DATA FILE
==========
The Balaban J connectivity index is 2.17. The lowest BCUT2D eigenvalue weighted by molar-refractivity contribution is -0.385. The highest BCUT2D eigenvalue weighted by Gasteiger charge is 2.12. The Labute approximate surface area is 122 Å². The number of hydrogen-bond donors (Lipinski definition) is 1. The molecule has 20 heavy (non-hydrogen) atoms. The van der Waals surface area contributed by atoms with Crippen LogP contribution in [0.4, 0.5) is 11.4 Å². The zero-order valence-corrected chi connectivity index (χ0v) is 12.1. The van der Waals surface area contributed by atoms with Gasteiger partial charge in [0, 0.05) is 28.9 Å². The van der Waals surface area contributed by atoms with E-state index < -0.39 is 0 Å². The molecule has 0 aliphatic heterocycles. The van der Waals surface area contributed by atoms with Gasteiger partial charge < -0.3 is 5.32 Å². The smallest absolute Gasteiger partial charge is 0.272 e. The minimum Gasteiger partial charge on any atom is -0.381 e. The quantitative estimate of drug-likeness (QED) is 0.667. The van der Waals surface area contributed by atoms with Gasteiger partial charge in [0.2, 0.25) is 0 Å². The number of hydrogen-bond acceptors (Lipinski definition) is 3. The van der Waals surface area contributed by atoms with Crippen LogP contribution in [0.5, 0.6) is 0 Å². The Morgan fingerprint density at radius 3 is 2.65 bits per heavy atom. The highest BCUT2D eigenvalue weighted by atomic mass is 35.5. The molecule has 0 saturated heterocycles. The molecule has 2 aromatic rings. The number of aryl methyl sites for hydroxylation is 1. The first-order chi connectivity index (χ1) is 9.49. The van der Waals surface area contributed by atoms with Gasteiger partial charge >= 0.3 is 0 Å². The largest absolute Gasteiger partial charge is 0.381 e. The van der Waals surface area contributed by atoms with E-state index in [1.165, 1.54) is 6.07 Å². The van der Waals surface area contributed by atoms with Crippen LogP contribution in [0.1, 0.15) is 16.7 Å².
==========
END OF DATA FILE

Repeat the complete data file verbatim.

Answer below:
The Balaban J connectivity index is 2.17. The lowest BCUT2D eigenvalue weighted by molar-refractivity contribution is -0.385. The highest BCUT2D eigenvalue weighted by Gasteiger charge is 2.12. The Labute approximate surface area is 122 Å². The number of hydrogen-bond donors (Lipinski definition) is 1. The molecule has 20 heavy (non-hydrogen) atoms. The van der Waals surface area contributed by atoms with Crippen LogP contribution in [0.4, 0.5) is 11.4 Å². The zero-order valence-corrected chi connectivity index (χ0v) is 12.1. The van der Waals surface area contributed by atoms with Gasteiger partial charge in [0, 0.05) is 28.9 Å². The van der Waals surface area contributed by atoms with E-state index < -0.39 is 0 Å². The molecule has 0 aliphatic heterocycles. The van der Waals surface area contributed by atoms with Gasteiger partial charge < -0.3 is 5.32 Å². The smallest absolute Gasteiger partial charge is 0.272 e. The minimum Gasteiger partial charge on any atom is -0.381 e. The quantitative estimate of drug-likeness (QED) is 0.667. The van der Waals surface area contributed by atoms with Gasteiger partial charge in [0.2, 0.25) is 0 Å². The number of hydrogen-bond acceptors (Lipinski definition) is 3. The van der Waals surface area contributed by atoms with Crippen LogP contribution in [0.5, 0.6) is 0 Å². The Morgan fingerprint density at radius 3 is 2.65 bits per heavy atom. The highest BCUT2D eigenvalue weighted by atomic mass is 35.5. The molecule has 0 saturated heterocycles. The molecule has 2 aromatic rings. The number of aryl methyl sites for hydroxylation is 1. The first-order chi connectivity index (χ1) is 9.49. The van der Waals surface area contributed by atoms with Gasteiger partial charge >= 0.3 is 0 Å². The largest absolute Gasteiger partial charge is 0.381 e. The van der Waals surface area contributed by atoms with E-state index in [1.165, 1.54) is 6.07 Å². The van der Waals surface area contributed by atoms with Crippen LogP contribution in [0.1, 0.15) is 16.7 Å².